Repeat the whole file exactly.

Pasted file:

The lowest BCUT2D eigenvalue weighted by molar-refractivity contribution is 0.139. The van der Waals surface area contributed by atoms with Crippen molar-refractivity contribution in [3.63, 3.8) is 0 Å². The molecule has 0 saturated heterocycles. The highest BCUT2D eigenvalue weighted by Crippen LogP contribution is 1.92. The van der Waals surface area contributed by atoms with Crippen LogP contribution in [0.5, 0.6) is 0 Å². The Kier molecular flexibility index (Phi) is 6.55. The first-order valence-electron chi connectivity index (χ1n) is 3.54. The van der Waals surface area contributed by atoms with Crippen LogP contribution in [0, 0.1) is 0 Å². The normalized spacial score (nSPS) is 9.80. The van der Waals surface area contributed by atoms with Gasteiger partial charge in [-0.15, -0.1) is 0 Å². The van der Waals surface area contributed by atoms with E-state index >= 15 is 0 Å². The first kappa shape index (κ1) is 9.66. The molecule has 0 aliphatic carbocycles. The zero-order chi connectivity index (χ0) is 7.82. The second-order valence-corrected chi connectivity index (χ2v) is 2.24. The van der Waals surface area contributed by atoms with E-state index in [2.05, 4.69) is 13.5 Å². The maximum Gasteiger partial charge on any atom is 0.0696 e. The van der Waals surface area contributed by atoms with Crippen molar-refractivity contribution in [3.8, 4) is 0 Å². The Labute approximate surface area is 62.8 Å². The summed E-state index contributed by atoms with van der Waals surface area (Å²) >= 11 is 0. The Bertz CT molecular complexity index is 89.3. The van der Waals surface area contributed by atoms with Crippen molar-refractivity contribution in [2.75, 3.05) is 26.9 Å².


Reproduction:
The lowest BCUT2D eigenvalue weighted by molar-refractivity contribution is 0.139. The van der Waals surface area contributed by atoms with Crippen molar-refractivity contribution in [3.63, 3.8) is 0 Å². The molecule has 0 saturated heterocycles. The highest BCUT2D eigenvalue weighted by Crippen LogP contribution is 1.92. The van der Waals surface area contributed by atoms with Crippen LogP contribution in [0.5, 0.6) is 0 Å². The Kier molecular flexibility index (Phi) is 6.55. The first-order valence-electron chi connectivity index (χ1n) is 3.54. The van der Waals surface area contributed by atoms with Crippen LogP contribution in [0, 0.1) is 0 Å². The normalized spacial score (nSPS) is 9.80. The van der Waals surface area contributed by atoms with Gasteiger partial charge in [-0.15, -0.1) is 0 Å². The van der Waals surface area contributed by atoms with E-state index >= 15 is 0 Å². The first kappa shape index (κ1) is 9.66. The molecule has 0 aliphatic carbocycles. The zero-order chi connectivity index (χ0) is 7.82. The second-order valence-corrected chi connectivity index (χ2v) is 2.24. The van der Waals surface area contributed by atoms with E-state index in [2.05, 4.69) is 13.5 Å². The maximum Gasteiger partial charge on any atom is 0.0696 e. The van der Waals surface area contributed by atoms with Crippen molar-refractivity contribution in [3.8, 4) is 0 Å². The Labute approximate surface area is 62.8 Å². The summed E-state index contributed by atoms with van der Waals surface area (Å²) >= 11 is 0. The Bertz CT molecular complexity index is 89.3. The van der Waals surface area contributed by atoms with Crippen molar-refractivity contribution in [2.75, 3.05) is 26.9 Å².